The Jingshen Expressway runs through the municipalities of Beijing and Tianjin, as well as the provinces of Hebei and Liaoning.

Basic Route: Beijing - Xianghe - Jixian County - Jinwei - Tangshan - Beidaihe - Qinhuangdao - Shanhaiguan - Jinzhou - Panjin - Anshan - Shenyang

Status: The entire expressway is complete.

Note: The expressway abruptly finishes in Beijing on the . From the looks of it, it may be possible that the expressway would be extended into the .


The Jingshen Expressway's predecessor was the short-lived Jingqin Expressway , which did not start from central Beijing at all.

The Jingshen Expressway was completed in time for the 50th anniversary of the People's Republic of China. The expressway opened to the general motoring public on September 15, 1999, after four years of work on different sections.

Further streamlining of the expressway came with the merger and removal of several toll stations in 2003.

By September 2004, uneven road surfaces in the Beijing section became a thing of the past.

Early on October 8, 2004, a horrendous series of car crashes occurred on the expressway heading for Beijing, near the interchange with the Jinji Expressway, in Tianjin municipality. 36 vehicles were involved, most being victims of a series of rear end collisions. Traffic was locked up for over one and a half hours starting from 8 AM.

Road conditions

Speed limit

120 km/h in Tianjin section; otherwise 110 km/h throughout.


Tolls apply for the stretch beginning east of Bailu Toll Gate, east of the 5th Ring Road .


6 lanes .

Surface conditions

Variable; generally good.


Generally good.

Major exits

Shiyuan , Huoxian, Xianghe , Baodi , Jinwei, Yutian, Tangshan , Beidaihe, Shanhaiguan, Jinzhou , Panjin, Anshan, Shenyang

Service areas

Plenty in number.


Ring Roads of Beijing: Connects with the E. 4th Ring Road at Sifang Bridge, the E. 5th Ring Road at Wufang Bridge, and the E. 6th Ring Road at Shiyuan Bridge.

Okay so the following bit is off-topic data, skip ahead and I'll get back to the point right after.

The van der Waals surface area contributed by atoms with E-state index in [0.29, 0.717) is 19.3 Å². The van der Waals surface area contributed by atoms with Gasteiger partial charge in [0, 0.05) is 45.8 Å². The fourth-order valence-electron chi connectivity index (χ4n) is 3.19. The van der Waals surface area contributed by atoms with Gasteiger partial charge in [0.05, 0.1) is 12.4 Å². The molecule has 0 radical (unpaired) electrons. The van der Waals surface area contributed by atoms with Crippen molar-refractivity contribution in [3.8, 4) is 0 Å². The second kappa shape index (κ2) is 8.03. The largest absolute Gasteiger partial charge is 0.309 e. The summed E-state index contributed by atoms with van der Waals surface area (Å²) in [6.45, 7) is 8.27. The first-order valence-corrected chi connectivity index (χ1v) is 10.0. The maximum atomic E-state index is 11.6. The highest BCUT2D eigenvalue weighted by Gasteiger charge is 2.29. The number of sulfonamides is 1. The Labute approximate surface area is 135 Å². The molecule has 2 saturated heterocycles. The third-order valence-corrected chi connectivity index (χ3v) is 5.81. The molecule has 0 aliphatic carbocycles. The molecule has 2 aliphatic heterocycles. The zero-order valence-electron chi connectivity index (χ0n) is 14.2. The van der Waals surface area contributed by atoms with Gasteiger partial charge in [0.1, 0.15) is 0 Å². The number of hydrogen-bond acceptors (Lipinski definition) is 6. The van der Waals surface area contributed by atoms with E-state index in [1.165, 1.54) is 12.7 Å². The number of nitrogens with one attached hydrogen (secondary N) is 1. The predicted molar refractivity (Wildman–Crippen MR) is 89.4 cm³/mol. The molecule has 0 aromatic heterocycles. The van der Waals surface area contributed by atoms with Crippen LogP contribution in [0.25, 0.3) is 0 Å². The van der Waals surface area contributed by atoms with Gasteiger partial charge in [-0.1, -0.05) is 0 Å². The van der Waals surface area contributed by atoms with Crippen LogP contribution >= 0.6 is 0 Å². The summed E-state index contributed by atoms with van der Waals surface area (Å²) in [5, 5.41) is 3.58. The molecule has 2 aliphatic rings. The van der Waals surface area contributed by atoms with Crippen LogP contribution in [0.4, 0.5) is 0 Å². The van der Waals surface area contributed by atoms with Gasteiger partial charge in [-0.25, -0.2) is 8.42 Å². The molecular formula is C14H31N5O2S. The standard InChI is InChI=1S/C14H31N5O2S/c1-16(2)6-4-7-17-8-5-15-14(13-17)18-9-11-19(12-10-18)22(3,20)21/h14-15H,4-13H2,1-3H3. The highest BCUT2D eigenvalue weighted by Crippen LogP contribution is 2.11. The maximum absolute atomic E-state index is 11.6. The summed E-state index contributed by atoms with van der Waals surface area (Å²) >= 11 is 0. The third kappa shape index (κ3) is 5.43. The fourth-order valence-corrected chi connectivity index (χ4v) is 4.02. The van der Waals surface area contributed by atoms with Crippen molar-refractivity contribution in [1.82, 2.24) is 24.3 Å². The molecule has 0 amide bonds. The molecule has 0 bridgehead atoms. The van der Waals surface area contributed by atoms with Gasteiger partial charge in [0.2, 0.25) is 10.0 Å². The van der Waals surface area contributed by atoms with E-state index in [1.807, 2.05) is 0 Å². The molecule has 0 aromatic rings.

Jinji Expressway: Connects at Jinwei heading for either Jixian County or central Tianjin.

Tangshan City Ring Road: Becomes the northern stretch of the city ring road expressway, and connects at two points to central Tangshan.

Toll network

When the expressway opened in September 1999, people were complaining about one thing: namely, the ''sheer number'' of toll gates. In some cases, a toll booth appeared every ''15'' kilometres!

It so turned out that the Jingshen expressway was constructed by different organisations, and as a result, each set up their own toll gate. This seemed to be OK at the start, but made traffic awfully slow, as traffic piled up in front of toll gates.

The PRC's Ministry of Communications stepped in after four years and declared that, effective September 1, 2003, the Baodi toll gate in Tianjin and the Yutian toll gate in Hebei would be demolished, in order to create a networked toll system. Additionally, two expressway toll gates near Shanhaiguan would be merged as one.

Thus, for the section from Xianghe in western Hebei through to Shanhaiguan in eastern Hebei , this networked toll system applies -- one of the first of its kind. This does away with the previous system, where toll booths appeared every time the jurisdiction changed. For some odd reason, Beijing and Liaoning are still not part of the networked toll system.

China plans to expand the networked toll system nationwide, starting with the Jingshen expressway as some kind of testing ground. For now, the change is being accepted positively. Average speed on the expressway has gone up, and a May 2004 law on traffic in general raised maximum speed limits on expressways nationwide from 110 km/h to 120 km/h. This makes traffic jams on this expressway either rare, or a thing of the past.

List of exits

Symbols: ↗ = exit, ? = main interchange; → = only on way out of Beijing; ? = central toll gate; P = parking area; S = service area

Beijing section

Listed are exits heading east as of Beijing

? '''' Dongsihuan
'''' 5th Ring Road
? Bailu
↗ 1: Tongmalu
S Tianjiafu
? 2: '''' E. 6th Ring Road
↗ 3: Tianjin, Huoxian
↗ 4: Langfu, Zhanggezhuang
P Langfu
↗ 5: Xiji, Hehezhan

Hebei section

Listed are exits heading east as of Xiji/Xianghe boundary crossing

↗ Xianghe Xianghe, Dachang
S Xianghe
? Xianghe

Tianjin section

Listed are exits heading east as of provincial/municipal boundary crossing

? '''' Jinji Expressway

Hebei section

Listed are exits heading east, gradually northeast, as of provincial/municipal boundary crossing

↗ 11; Yutian, Shijiuwo
S Yutian
↗ 12; Yaohongqiao
↗ 13; Tangshan North, Zunhua
↗ 14; Tangjin Expressway, Tianjin
S Guye
S Lulong
? Toll Gate
↗ 22: Shanhaiguan

Liaoning section

Listed are exits heading northeast as of Shanhaiguan/Wanjia boundary crossing

S Wanjia
S Qianwei
S Suizhong
S Dongxinzhuang
S Xingcheng
Huludao East
S Tashan
S Jinzhou
Jinzhou East
Jinzhou North
S Dongguo
S Liaozhong